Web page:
What is Inclusive Teaching?

Inclusive teaching describes the range of approaches to teaching that consider the diverse needs and backgrounds of all students to create a learning environment where all students feel valued and where all students have equal access to learn.

At Ohio State, we value diversity in our faculty, staff and student body and we recognize the importance of diversity in the learning process. While our university and department statements on diversity are inspiring, they often leave teachers wondering, “HOW do I foster a diverse and equitable environment? How do I really reach ALL my students?” Inclusive teaching principles can help you begin to answer those questions.

Why does Inclusive Teaching Matter?

Teaching is about much more than our disciplinary content. The learning environment we create has been directly correlated with learning outcomes: specifically, a student’s sense of belonging predicts motivation, engagement and achievement (Zumbrunn et al. 2014).  Incorporating inclusive teaching practices creates a learning environment where:

  • Teachers develop supportive relationships with students
  • Teachers decrease the potential for incivility and unproductive conflict
  • Student participation and engagement increases
  • Students are more likely to take intellectual risks, persist with difficult material and retain learning across contexts

 

How do I create an inclusive learning environment?

There are four dimensions of the learning environment to consider. Getting to know your students and reflecting on your own teaching persona are good first steps, but also consider the content and activities you plan.

“When we choose what content to teach and what to leave out, when we select examples, when we develop our teaching methods, when we design our assignments, we make decisions about what we value and we communicate those values to our students” (Rohdieck et al. 2012).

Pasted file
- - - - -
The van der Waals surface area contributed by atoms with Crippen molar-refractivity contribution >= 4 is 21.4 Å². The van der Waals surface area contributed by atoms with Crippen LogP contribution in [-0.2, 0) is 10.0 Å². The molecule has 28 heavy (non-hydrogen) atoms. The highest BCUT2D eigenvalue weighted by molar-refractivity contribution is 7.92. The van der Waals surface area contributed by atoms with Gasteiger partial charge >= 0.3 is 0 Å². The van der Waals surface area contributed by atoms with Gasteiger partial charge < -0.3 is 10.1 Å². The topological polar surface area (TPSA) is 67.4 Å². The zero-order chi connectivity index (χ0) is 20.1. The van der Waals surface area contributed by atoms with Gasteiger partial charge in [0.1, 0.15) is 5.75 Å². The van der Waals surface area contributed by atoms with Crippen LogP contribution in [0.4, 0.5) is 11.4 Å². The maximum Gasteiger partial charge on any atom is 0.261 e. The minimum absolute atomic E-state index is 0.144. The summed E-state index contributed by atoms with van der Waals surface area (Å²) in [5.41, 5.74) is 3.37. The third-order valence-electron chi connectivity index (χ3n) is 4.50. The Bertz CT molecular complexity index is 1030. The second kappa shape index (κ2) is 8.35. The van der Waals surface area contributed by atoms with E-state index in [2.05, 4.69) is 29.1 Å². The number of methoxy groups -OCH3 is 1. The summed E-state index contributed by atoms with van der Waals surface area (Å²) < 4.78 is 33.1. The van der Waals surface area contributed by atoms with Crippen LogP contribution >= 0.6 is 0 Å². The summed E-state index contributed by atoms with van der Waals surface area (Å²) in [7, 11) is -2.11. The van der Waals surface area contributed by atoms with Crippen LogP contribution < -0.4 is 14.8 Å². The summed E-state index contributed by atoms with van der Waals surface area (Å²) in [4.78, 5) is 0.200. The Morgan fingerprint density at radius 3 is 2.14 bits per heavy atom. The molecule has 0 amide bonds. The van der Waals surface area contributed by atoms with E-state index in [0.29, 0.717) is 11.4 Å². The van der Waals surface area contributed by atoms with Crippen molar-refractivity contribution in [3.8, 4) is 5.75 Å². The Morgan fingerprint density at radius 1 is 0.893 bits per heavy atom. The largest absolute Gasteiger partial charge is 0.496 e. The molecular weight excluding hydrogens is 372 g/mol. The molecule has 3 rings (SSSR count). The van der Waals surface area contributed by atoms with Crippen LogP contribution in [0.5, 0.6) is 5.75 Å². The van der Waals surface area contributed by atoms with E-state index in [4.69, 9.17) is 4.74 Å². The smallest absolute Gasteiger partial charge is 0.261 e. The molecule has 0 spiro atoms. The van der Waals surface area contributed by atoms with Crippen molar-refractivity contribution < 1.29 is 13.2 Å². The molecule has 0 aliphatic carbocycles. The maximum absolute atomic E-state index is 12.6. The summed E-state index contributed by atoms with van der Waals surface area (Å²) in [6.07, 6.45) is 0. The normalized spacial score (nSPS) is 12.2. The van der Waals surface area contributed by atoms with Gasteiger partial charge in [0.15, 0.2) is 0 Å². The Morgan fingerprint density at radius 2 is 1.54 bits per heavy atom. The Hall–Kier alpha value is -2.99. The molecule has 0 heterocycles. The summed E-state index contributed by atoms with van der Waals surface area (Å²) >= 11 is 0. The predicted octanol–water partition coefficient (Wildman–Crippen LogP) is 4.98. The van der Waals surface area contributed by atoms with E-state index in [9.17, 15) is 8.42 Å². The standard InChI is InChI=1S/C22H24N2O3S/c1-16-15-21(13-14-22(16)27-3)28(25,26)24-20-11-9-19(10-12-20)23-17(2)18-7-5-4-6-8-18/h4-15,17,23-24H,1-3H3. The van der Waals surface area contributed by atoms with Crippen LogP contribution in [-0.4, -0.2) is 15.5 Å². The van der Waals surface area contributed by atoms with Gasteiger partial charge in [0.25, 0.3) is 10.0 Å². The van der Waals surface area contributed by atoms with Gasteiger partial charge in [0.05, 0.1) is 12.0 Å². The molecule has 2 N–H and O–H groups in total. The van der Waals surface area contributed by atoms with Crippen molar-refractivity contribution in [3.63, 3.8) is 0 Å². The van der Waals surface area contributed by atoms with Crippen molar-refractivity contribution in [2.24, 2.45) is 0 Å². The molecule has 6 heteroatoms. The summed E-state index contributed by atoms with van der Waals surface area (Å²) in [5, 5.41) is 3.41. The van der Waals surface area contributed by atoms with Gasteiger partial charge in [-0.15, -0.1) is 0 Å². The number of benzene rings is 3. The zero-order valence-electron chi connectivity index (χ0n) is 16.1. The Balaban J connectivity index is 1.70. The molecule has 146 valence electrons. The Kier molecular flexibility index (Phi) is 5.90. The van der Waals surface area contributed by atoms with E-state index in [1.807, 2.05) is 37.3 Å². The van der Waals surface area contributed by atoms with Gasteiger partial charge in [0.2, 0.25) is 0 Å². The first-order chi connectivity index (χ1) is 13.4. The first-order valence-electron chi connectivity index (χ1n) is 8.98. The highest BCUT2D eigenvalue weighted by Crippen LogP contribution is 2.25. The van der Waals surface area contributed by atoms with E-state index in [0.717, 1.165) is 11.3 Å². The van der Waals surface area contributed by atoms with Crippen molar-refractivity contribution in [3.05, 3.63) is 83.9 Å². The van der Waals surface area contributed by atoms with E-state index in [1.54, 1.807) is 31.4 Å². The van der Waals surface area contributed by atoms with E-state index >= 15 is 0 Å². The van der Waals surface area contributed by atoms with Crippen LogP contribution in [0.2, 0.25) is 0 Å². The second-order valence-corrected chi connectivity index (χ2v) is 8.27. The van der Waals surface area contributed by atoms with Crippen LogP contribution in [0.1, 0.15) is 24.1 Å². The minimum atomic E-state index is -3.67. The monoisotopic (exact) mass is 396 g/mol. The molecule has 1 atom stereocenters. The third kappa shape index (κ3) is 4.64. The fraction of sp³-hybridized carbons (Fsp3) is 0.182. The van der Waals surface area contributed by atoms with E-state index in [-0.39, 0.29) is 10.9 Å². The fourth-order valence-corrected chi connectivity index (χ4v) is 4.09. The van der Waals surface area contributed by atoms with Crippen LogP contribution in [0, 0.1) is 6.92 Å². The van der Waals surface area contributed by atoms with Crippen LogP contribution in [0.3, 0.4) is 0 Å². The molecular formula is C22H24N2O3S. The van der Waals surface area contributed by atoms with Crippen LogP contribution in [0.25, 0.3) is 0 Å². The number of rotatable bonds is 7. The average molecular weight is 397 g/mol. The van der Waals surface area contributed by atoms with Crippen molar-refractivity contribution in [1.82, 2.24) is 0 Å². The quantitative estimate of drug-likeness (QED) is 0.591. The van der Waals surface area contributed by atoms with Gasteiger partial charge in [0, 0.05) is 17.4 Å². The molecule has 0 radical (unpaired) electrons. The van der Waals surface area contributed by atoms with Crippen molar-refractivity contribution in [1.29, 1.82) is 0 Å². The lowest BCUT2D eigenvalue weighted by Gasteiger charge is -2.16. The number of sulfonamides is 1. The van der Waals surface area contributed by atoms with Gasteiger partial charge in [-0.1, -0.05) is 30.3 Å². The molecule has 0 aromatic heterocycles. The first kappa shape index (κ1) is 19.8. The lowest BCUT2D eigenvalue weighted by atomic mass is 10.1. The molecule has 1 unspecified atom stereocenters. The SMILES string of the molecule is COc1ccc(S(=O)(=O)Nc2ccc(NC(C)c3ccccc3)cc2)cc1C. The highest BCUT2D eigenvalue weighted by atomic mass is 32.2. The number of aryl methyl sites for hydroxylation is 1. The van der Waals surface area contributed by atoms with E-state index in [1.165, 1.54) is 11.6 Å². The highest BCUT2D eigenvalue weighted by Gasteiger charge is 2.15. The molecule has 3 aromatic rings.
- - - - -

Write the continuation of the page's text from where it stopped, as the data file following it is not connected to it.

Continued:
If you are troubleshooting a teaching concern or are interested in learning more about a specific topic related to inclusive teaching, please explore the FAQ or What Can I Do areas of this website. If you are interested in an overview of inclusive learning environments and how to shape them, our 3 video series is a good place to start.

 

Universal Design for Learning (UDL)

UDL is one proactive framework for assessing and planning inclusive classrooms. We want as many students as possible to reach our learning outcomes, and the principles of UDL can help us move toward that goal. One great place to start is with this self-assessment, and then choose two or three manageable strategies you’d like to add to your existing inclusive practices.

Using Principles of UDL as Strategies for Inclusive Teaching

  1. Create a welcoming, respectful learning environment
  2. Determine essential course components
  3. Communicate clear and high expectations and provide constructive feedback
  4. Provide natural supports for learning to enhance opportunities for all learners
  5. Use teaching methods that consider diverse learning preferences, abilities, ways of knowing, and prior experience and knowledge.
  6. Offer multiple ways for students to demonstrate their knowledge
  7. Promote respectful interaction among students and between you and the students (e.g. student feedback)

-Principles for Good and Inclusive Practice in College Education Adapted from Chickering & Gamson (1999)

References

Chickering, A. W., & Gamson, Z. F. (1999). Development and adaptations of the seven principles for good practice in undergraduate education. New directions for teaching and learning, 1999(80), 75-81.

McKeachie, W. J. (2002). Teaching tips: Strategies, research, and theory for college and university professors.

Rohdieck, S., Plank, K., & Robinson, S., (2012, October).What students appreciate about teachers: Findings from a “Thank-a-Prof” Program. POD Conference, Seattle, WA.

Zumbrunn, S., McKim, C., Buhs, E., & Hawley, L. R. (2014). Support, belonging, motivation, and engagement in the college classroom: a mixed method study. Instructional Science, 42(5), 661-684.